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As of 2017, text messages are used by youth and adults for personal, family and social purposes and in business, government and non-governmental organizations for communication between colleagues.
As with emailing, in the 2010s, the sending of short informal messages has become an accepted part of many cultures.
This makes texting a quick and easy way to communicate with friends and colleagues, including in contexts where a phone call would be impolite or inappropriate (e.g., calling very late at night or when one knows the other person is busy with family or work activities).
Like e-mail and voice mail, and unlike landline or mobile phone calls (in which the caller hopes to speak directly with the recipient), texting does not require the caller and recipient to both be free at the same moment; this permits communication even between busy individuals.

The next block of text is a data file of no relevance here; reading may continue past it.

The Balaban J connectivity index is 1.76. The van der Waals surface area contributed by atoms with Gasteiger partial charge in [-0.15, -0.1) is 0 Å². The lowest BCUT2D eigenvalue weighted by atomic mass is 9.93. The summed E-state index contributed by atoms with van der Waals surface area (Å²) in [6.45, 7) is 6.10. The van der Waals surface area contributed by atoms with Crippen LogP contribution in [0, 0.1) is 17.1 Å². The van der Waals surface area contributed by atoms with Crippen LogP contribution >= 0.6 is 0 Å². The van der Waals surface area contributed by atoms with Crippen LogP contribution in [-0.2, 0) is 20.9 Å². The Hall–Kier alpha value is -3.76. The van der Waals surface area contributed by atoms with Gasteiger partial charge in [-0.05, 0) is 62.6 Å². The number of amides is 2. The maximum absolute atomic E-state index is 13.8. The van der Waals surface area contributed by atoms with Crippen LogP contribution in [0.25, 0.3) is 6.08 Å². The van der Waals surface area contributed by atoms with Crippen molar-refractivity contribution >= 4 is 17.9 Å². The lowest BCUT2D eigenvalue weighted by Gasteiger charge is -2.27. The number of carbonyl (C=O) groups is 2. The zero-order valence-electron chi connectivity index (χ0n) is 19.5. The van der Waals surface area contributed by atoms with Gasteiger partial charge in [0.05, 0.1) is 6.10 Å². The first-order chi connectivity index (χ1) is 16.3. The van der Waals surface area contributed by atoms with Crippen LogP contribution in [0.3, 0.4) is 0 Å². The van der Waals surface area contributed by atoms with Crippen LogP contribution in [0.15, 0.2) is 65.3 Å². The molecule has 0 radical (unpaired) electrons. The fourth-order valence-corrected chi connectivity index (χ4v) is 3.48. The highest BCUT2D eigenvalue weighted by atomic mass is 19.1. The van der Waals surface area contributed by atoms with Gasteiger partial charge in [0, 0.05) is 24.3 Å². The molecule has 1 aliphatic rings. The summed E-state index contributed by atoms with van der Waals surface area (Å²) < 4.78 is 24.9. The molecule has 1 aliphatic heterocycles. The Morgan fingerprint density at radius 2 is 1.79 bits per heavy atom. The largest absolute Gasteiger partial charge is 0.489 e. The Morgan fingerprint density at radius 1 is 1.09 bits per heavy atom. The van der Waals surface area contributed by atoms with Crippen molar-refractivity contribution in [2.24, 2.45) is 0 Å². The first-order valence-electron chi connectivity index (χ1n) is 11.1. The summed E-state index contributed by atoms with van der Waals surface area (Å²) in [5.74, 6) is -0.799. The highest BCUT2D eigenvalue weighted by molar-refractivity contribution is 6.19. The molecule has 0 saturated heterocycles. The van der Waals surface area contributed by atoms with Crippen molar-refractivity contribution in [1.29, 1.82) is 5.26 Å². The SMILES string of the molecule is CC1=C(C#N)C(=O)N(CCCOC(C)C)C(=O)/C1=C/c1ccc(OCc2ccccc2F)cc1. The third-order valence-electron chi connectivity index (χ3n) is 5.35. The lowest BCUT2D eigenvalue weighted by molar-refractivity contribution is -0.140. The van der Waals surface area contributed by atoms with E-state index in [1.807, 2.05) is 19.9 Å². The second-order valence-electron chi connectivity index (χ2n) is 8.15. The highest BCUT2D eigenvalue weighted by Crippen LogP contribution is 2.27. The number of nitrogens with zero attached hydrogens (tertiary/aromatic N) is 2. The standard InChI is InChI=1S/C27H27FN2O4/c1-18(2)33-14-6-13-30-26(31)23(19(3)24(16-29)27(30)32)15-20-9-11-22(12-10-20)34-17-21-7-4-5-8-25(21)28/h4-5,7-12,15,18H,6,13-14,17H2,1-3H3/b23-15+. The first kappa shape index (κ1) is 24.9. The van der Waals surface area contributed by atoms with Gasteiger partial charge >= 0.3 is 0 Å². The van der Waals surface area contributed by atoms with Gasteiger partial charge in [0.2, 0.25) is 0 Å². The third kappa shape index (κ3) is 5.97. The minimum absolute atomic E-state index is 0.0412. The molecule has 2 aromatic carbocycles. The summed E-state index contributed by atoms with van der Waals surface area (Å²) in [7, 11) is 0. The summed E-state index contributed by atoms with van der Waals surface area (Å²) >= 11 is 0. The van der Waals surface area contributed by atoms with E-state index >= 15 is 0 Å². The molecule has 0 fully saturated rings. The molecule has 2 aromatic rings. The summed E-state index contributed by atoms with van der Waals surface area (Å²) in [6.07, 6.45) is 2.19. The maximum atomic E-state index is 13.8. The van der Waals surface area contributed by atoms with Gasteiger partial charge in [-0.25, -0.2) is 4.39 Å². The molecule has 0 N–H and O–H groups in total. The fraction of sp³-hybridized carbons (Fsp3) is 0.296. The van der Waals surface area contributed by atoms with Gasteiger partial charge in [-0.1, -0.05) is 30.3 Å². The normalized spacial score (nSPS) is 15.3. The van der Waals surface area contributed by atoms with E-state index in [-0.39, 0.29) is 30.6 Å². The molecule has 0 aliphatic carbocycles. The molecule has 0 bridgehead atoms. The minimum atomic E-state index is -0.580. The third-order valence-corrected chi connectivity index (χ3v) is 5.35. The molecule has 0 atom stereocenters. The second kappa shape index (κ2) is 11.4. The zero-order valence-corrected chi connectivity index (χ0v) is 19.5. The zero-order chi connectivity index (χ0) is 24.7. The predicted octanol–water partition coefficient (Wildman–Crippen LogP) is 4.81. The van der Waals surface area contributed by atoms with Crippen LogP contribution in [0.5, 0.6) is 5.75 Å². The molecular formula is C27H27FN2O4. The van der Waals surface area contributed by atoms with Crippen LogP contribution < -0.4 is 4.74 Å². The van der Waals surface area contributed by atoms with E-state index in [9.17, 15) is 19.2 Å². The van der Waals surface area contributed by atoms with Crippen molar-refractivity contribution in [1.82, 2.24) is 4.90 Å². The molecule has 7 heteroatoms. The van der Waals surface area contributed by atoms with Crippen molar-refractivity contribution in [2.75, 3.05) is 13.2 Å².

It may simply be referred to as a "text" in North America, the United Kingdom, Australia, New Zealand and the Philippines, an "SMS" in most of mainland Europe, or an "MMS" or "SMS" in the Middle East, Africa, and Asia.
The term originally referred to messages sent using the Short Message Service (SMS).
It has grown beyond alphanumeric text to include multimedia messages (known as MMS) containing digital images, videos, and sound content, as well as ideograms known as emoji (happy faces and other icons).
Almost every time, the messages contained fewer than 160 characters, thus giving the basis for the limit one could type via text messaging.
Under SS7, it is a "state" with a 160 character data, coded in the ITU-T "T.56" text format, that has a "sequence lead in" to determine different language codes, and may have special character codes that permits, for example, sending simple graphs as text.